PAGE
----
This study describes the development and validation of an instrument to assess the types of foods served at home for the evening meal. The screener was developed to include a full range of foods that may be served at meals, particularly the evening meal, and a variety of healthful and unhealthful preparation methods. Study findings indicate the screening instrument has substantial criterion validity, and the checklist-type format was easily completed by participants in their homes.
The new screening instrument demonstrated criterion validity with moderate to high kappa values between participants' and staffs' reports of foods served at meals in the home and significant correlations between their scale scores regarding foods from the five major food groups and the healthfulness of foods. These findings and the fact that participants easily completed the screener suggests this tool can be used to effectively assess the types of foods served at meals. Costs and time associated with data collection in research studies could be reduced since participants are able to complete the screener in their own homes without research staff.
The Five Food Group and Healthfulness scales and most of the food categories showed substantial criterion validity; however, two comparisons resulted in kappas of less than 0.60. The general question of whether or not other starches were served had only moderate criterion validity. A detailed examination of these data indicates that staff were more likely to code "other starch" as present compared to participants. Perhaps the term "starch" is less commonly known among the general public even though pasta, noodles, potatoes, rice, and pizza dough were listed as examples. More research is needed in this area to assess how best to describe starchy carbohydrates on surveys. The suboptimal agreement between staff and participants regarding preparation method for vegetables resulted from the greater likelihood of staff reports of frying vegetables compared to participant reports. It may be that participants only recognize frying in deep fat as "frying." Future versions of the screener may separate out frying from sautéing to help increase validity.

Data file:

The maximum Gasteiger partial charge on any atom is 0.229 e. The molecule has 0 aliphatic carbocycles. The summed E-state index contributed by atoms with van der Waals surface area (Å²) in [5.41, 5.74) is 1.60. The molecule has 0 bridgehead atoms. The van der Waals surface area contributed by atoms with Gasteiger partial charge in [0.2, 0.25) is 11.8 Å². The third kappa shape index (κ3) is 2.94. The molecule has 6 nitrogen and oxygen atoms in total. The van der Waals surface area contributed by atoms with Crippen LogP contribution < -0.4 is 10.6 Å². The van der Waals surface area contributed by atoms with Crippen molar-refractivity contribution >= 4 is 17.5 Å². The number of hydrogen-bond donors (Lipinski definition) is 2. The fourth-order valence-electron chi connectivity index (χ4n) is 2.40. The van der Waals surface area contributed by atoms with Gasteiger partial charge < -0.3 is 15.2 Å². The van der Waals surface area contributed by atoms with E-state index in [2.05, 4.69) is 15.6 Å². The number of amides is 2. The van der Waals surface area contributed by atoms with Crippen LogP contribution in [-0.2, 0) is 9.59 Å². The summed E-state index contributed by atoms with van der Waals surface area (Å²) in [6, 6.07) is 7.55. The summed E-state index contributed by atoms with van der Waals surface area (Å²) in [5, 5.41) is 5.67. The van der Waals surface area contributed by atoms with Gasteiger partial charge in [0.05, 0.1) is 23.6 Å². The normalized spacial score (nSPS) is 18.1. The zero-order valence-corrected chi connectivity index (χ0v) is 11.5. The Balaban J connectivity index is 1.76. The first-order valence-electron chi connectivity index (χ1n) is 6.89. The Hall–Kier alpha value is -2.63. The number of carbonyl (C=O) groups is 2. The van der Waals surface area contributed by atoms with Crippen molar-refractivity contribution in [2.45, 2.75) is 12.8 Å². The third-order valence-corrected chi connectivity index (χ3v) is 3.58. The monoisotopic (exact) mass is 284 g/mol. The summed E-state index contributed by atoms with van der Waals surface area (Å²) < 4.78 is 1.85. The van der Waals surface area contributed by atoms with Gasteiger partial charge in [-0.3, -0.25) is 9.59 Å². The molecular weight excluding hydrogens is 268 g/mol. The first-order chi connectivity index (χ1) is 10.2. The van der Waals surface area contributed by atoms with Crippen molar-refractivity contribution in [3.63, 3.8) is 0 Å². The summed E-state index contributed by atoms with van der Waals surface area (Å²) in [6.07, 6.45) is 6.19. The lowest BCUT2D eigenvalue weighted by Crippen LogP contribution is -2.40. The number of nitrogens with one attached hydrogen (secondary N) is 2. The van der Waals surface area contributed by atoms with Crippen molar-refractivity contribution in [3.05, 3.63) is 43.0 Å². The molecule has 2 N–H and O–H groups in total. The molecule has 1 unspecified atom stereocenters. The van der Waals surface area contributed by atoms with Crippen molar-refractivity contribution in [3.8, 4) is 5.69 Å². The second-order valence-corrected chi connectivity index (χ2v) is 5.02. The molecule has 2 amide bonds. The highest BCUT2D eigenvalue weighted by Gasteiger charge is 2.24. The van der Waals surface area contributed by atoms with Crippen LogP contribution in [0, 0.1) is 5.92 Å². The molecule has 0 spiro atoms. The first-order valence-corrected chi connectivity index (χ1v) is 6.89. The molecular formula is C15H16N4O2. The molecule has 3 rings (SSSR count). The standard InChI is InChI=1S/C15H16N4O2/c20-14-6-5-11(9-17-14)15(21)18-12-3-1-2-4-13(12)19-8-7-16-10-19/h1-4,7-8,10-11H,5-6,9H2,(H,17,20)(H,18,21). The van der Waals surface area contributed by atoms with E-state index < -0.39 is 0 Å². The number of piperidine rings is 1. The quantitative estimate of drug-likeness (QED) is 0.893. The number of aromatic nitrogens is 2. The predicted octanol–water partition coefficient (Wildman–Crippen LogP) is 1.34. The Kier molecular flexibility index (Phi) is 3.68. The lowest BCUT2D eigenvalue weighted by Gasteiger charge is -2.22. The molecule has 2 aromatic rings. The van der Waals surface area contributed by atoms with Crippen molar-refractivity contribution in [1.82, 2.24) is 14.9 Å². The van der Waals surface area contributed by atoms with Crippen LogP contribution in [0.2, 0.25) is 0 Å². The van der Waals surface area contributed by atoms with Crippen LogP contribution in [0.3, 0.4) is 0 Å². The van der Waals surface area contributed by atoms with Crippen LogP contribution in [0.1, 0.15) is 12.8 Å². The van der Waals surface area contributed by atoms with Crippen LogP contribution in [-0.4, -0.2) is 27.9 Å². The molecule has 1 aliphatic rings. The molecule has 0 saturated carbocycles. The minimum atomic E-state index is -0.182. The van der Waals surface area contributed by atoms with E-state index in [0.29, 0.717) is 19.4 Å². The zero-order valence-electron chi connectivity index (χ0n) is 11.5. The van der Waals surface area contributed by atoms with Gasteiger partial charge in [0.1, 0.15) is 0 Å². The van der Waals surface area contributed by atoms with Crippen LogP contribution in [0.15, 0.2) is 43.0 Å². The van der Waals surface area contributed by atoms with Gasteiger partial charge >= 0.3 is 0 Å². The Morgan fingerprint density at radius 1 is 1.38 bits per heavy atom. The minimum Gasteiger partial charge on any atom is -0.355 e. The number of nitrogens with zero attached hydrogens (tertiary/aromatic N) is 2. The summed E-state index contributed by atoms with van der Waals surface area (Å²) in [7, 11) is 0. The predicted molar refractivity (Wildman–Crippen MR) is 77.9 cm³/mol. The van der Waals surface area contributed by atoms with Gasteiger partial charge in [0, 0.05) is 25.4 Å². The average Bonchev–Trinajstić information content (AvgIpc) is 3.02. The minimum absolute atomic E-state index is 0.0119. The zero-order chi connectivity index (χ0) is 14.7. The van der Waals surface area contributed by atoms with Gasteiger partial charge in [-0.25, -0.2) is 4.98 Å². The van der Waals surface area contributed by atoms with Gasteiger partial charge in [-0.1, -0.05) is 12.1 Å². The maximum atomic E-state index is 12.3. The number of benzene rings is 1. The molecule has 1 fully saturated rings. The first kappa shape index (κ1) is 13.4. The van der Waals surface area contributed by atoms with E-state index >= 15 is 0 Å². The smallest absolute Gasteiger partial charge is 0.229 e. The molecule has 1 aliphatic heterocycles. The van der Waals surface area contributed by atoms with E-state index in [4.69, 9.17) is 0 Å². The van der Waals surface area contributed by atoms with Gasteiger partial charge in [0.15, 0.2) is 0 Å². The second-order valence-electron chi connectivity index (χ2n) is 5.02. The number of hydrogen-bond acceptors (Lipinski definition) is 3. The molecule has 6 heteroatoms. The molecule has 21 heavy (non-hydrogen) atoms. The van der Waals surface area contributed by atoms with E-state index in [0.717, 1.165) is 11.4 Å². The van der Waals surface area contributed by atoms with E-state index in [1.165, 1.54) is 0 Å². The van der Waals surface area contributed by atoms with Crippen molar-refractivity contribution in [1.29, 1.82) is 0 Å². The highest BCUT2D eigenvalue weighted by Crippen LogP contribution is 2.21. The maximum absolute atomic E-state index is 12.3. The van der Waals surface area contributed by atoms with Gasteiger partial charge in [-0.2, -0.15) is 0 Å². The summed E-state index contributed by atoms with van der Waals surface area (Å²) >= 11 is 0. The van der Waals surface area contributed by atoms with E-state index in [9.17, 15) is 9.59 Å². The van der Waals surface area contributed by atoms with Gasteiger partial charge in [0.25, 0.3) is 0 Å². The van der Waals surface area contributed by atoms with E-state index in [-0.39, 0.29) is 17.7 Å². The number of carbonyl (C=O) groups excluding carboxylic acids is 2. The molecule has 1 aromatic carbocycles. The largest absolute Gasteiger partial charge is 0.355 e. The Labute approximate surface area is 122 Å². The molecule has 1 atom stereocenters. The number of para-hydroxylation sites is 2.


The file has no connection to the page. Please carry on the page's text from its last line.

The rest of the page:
The high average validity indices for added fats for vegetables and bread suggest that the screening instrument may be useful for studies interested in reducing butter and sauces as a form of weight control or to reduce cholesterol. In addition, the ease of completion with regard to time (participants completed the form as they prepared the meal) and convenience and the low cost of the data collection are great assets of this tool for population-based studies, particularly those promoting healthful foods such as salads, fresh vegetables, fruit for dessert, and milk consumption. Furthermore, although the screener was developed to assess the evening meal, further testing should be completed to evaluate its use for breakfast or lunch meals made at home.
To interpret the findings of this study, several issues warrant discussion. Study participants were self-selected volunteers and may not represent the general population in terms of motivation to complete the instrument and the types of meals prepared. In fact, some adults participated in several validation studies conducted by the research team, perhaps indicating a highly motivated group that may have been more conscientious in completing the screener, although none of our data or anecdotal evidence support this bias. Although the authors carefully considered many food varieties and those from different cultures, the screener may not capture all foods served at home meals and all methods of preparation (e.g., microwave cooking of protein) used by some families. Mixed dishes that contained many ingredients (e.g., soups) were more difficult to code on the instrument; however, problems were lessened when specific instructions were added during screener development. The instrument also includes additional "other" spaces for coding that could be used for foods common to a particular population. In addition, the screener does not assess the quantity of foods served at meals since participants either check "yes" or "no." However, our measure of a wide variety of different types of foods served at meals is similar to the variety score of the Healthy Eating Index  and may be linked to better diet quality. Our aim was to create a brief screener and keep response burden to a minimum. Attempting to collect data on more foods, quantities of foods, or more specifics about foods such as brand names would have compromised our aim. Lastly, the screener does not measure what was eaten at other eating occasions or at meals, only what was served at mealtime. In addition, the screener was designed to assess foods that are prepared in the home, limiting its utility for meals that are purchased elsewhere (i.e., takeout) but eaten in the home. Future research is needed to address the present study's limitations.